The woman, now 22 and who wants her identity to remain secret, was raped by Jamie Melendez seven years ago, the Boston Herald reports. Her appeal against Melendez’s request to go to family court to argue for visitation rights to the child was denied by the Massachusetts Court of Appeals.
This means that the woman could be forced to allow visits from her rapist to the child, following a decision from family court judges. In 2014, a controversial law was passed in Massachusetts that gives family court judges powers to grant a convicted rapist the right to visit the child conceived by his victim, provided that “visitation is in the best interest of the child”.
“I shouldn’t have to go to family court,” the woman said. “I don’t want to go to family court with a man that raped me. I don’t want to worry that a man who raped me will come and take my daughter.” Wendy Murphy, the woman’s attorney, told the Herald that she and her client would be appealing the decision to the Supreme Judicial Court. Murphy said that the case was “exceedingly dangerous territory” and warned that it could incentivize other offenders to carry out similar courses of legal action.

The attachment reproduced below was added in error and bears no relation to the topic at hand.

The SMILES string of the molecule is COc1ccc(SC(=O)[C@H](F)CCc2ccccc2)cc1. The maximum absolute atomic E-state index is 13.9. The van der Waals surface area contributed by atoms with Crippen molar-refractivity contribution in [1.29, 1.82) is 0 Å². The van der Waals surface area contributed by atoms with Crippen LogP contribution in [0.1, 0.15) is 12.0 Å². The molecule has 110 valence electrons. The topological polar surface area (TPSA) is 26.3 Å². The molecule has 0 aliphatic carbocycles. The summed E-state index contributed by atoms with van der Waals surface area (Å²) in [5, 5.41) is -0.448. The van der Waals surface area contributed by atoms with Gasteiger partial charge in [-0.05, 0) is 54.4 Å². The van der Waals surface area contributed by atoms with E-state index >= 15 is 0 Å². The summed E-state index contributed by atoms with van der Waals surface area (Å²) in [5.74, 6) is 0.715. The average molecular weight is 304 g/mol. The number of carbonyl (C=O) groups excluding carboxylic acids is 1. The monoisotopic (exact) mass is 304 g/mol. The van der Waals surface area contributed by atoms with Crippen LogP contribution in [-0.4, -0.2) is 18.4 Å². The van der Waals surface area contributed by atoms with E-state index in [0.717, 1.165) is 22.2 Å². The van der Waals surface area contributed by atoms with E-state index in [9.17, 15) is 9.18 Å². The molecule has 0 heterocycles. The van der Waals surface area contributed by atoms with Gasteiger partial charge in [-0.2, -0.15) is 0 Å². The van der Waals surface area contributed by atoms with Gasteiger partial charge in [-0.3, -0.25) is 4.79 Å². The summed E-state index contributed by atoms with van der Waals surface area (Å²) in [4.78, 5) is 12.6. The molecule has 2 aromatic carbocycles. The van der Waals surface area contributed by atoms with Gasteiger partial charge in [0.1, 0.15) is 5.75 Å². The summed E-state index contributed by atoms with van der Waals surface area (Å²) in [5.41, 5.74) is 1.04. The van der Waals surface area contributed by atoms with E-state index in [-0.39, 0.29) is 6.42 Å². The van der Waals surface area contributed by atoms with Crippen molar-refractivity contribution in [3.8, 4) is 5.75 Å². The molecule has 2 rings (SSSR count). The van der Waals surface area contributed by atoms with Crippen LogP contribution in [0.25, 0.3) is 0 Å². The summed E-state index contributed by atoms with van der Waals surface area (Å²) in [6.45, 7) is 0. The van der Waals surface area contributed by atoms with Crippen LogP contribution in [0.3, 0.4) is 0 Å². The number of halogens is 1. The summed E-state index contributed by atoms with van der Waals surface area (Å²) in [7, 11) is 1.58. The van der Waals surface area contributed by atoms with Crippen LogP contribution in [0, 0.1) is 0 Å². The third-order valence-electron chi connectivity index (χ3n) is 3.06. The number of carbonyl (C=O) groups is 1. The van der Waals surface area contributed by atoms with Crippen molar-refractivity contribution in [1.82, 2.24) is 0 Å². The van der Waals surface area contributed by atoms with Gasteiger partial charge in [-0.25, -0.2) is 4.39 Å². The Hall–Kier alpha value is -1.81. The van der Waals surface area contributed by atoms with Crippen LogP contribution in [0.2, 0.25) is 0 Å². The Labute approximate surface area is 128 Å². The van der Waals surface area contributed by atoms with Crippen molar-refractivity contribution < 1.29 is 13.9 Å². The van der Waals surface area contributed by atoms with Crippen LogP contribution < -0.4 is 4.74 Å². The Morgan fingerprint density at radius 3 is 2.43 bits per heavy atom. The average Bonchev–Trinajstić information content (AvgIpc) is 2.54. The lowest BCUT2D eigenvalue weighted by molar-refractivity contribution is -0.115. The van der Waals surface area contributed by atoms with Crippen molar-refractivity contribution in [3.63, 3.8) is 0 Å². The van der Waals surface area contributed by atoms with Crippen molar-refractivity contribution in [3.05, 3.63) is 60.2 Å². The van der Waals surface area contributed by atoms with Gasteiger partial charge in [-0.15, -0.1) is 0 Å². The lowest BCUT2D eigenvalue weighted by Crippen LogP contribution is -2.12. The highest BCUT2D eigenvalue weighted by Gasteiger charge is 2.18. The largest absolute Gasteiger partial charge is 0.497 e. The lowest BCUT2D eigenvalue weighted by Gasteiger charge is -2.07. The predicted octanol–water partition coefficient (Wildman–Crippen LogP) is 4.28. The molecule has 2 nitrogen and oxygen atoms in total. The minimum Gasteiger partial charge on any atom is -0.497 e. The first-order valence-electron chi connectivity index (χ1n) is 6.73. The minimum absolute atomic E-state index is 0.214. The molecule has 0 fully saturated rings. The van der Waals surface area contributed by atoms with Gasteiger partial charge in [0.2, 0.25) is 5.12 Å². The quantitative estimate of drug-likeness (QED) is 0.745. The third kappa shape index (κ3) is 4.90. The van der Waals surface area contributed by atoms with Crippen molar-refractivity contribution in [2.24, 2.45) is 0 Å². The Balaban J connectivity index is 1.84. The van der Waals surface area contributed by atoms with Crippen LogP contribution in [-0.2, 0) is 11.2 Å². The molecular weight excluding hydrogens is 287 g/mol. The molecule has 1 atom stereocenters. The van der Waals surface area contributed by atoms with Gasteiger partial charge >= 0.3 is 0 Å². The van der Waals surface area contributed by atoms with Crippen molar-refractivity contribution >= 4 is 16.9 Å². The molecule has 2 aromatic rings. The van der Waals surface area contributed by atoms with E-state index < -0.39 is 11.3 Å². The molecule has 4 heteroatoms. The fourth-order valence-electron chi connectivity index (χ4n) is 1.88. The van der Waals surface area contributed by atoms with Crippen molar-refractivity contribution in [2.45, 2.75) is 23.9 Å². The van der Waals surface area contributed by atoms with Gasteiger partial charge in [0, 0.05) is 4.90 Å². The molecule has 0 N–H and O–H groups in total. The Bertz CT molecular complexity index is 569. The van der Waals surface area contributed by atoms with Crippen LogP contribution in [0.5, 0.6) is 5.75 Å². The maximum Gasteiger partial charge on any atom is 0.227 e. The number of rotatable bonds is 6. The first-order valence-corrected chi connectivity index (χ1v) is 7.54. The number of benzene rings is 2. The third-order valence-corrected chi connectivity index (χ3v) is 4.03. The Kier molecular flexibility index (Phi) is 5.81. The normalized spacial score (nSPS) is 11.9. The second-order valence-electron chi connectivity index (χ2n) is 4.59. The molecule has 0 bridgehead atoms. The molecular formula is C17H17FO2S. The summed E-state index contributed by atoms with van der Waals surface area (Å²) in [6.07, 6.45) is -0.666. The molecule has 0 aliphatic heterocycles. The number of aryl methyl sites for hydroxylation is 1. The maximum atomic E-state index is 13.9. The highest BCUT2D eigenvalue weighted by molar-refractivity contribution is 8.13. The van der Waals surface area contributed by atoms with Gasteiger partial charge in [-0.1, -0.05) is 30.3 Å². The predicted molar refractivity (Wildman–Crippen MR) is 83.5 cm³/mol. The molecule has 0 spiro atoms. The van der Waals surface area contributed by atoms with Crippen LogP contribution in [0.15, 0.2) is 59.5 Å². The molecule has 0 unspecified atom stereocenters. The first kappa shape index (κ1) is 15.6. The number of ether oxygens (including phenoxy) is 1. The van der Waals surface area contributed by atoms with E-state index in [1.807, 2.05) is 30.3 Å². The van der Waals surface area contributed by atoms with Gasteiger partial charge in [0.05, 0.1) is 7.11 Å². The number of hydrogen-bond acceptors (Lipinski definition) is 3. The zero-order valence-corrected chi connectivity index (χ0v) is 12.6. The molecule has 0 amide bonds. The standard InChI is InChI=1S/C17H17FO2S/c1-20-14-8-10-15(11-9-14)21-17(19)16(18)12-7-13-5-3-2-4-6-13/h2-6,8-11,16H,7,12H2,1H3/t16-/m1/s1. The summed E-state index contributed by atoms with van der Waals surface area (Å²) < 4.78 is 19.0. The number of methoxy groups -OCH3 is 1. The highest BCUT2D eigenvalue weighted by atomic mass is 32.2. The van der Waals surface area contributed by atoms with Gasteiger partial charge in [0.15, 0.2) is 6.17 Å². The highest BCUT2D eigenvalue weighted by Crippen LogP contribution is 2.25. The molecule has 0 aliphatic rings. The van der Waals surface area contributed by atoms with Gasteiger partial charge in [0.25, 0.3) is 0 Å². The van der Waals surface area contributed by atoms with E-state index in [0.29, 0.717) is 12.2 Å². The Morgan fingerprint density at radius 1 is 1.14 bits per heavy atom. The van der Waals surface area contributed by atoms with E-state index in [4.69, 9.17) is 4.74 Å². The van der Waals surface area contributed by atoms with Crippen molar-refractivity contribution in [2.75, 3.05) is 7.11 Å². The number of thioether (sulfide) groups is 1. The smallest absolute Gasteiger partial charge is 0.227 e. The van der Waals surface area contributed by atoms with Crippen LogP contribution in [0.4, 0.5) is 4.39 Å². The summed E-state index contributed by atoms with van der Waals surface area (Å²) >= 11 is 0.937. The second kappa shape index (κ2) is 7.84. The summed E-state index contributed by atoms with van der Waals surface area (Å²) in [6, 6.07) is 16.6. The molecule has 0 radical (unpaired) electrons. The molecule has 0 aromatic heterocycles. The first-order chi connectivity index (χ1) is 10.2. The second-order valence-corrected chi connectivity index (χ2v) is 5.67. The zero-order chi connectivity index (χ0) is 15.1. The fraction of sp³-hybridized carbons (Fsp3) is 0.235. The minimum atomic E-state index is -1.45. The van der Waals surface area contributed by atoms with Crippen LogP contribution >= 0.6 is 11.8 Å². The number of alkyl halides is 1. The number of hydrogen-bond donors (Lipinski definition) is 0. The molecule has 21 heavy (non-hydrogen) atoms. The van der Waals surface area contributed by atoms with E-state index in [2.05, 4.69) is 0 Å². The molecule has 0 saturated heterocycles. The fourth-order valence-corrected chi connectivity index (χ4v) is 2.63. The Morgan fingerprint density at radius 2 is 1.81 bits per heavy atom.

Murphy said the woman was 14 years old when she met Melendez — then aged 20 — who raped her multiple times in 2009, resulting in her pregnancy. Melendez pleaded guilty in September 2011 and was sentenced to 16 years on probation. He was also ordered to pay weekly child support to the woman at the sum of $110 by a family court proceeding in 2012.
His previous attempt to gain visitation rights to the child was denied by a family court judge in 2014.
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